Written by Aaron Jolly
13 Monday 13th September 2010

In George Orwell’s classic dystopian novel 1984 newspeak is described as “the only language in the world whose vocabulary gets smaller every year". Surely the Saatchi Gallery’s current exhibition isn’t admitting to the ever-dwindling pool of modern British conceptual art, are they? While populated by the supposed best of new British artists, very few shine through as particularly brilliant.
Not to be completely pessimistic, there are some very talented and inventive artists’ works on show throughout the galleries. A few that caught my eye include Alastair MacKinven, Pablo Bronstein, William Daniels and Ged Quinn. These guys are actually doing something different and interesting with art and have a great deal of talent.
Alastair MacKinven has a very varied style. His largest piece, the wonderfully named Jerking Off The Dog To Feed The Cat, comprising 16 grayscale oil paintings reproducing propaganda posters from diverse and conflicting causes is like a Crass song on canvas. His other works consist of weathered industrial looking Penrose staircases (you know that never ending staircase illusion) and folded posters of Thomas Jefferson as both Karl Marx and Friedrich Engels.
Pablo Bronstein works with ink on paper, his drawings depicting 18th century historical French style architecture. His illustration style shows real and imagined historical scenes and buildings to great effect. The precision and skill in his work was what really impressed me.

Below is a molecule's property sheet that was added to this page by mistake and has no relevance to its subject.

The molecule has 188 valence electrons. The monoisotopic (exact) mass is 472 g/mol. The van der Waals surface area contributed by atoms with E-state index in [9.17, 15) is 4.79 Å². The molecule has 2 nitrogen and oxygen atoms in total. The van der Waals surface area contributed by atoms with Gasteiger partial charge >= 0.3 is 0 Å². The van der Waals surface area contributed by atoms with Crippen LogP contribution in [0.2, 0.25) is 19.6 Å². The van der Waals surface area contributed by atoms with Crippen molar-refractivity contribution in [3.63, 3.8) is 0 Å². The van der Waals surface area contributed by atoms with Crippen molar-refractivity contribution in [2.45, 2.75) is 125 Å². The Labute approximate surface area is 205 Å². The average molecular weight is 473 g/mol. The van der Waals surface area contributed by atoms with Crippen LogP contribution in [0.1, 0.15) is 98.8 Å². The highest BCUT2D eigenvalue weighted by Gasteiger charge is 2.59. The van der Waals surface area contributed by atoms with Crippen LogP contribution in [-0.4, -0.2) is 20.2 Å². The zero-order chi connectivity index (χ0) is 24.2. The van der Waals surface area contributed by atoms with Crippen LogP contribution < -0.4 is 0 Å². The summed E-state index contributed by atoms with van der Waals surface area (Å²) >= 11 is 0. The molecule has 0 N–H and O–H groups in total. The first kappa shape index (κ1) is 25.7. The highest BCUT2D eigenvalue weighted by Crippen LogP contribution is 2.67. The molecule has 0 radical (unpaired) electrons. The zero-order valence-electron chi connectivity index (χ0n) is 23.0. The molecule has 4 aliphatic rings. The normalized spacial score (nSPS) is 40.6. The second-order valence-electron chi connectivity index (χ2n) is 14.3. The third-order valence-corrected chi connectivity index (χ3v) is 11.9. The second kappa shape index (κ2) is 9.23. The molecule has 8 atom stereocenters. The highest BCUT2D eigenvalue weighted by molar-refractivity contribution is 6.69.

William Daniels work may seem from afar like an abstract mess but as you draw closer the amazing attention to detail is apparent. His oil paintings show traditional still lifes wrapped in tin foil to give them a very tactile and visually striking look. The reflections, shadows and highlights are just amazing – requiring a double take to check that it wasn’t 3D and coming off the canvas it’s painted on.
Ged Quinn’s work juxtaposes borrowed scenes from Claude Lorrain’s baroque landscapes and other classic paintings with his own dystopian modern twists – such as subtly placing the spaceship from 2001 into one of the paintings.
Another artist that I feel is worthy of an honorable mention is John Wynne, his one installation piece that is featured in this exhibition is quite awe inspiring. I had seen his work before as I took a short sound arts course that he taught. I was surprised to find his work at the Saatchi, the work in question is entitled 300 unwanted speakers and consists of just that and a pianola (self playing piano) adapted to be played by a vacuum cleaner. The visual effect of the 300 speakers piled up combined with the haunting unpredictable sounds being played through the speakers is hugely powerful.
The two works I feel this exhibition will be remembered for are Goshka Macuga’s (whose other work is mediocre at best) eerie sculpture of Madame Blavatsky, a Ukrainian mystic ‘levitating’ between two chairs, or Little Whitehead’s disconcerting sculpture It happened in the corner.
The vast majority of the exhibition seems to offer the same old pop culture references, with the artists somehow expecting them to have some deeper meaning and impact with the viewer just for being placed in a gallery context. Ian Hetherington’s ‘diversified cultural worker’ consisted of paintings New York new era hats placed on abstract artistic splotches with no real cultural value; while Scott King’s hideous Che Guevara style print of Cher (in a hideous pink colour) offered no originality, no skill, just the juxtaposition of two clashing culture references. Bleugh come on now, that’s just too easy.
Newspeak runs at The Saatchi Gallery until October 17.

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  • Guest: Banana
    Mon 13 - Sep - 2010, 16:02
    Interesting article but rather poorly written in places!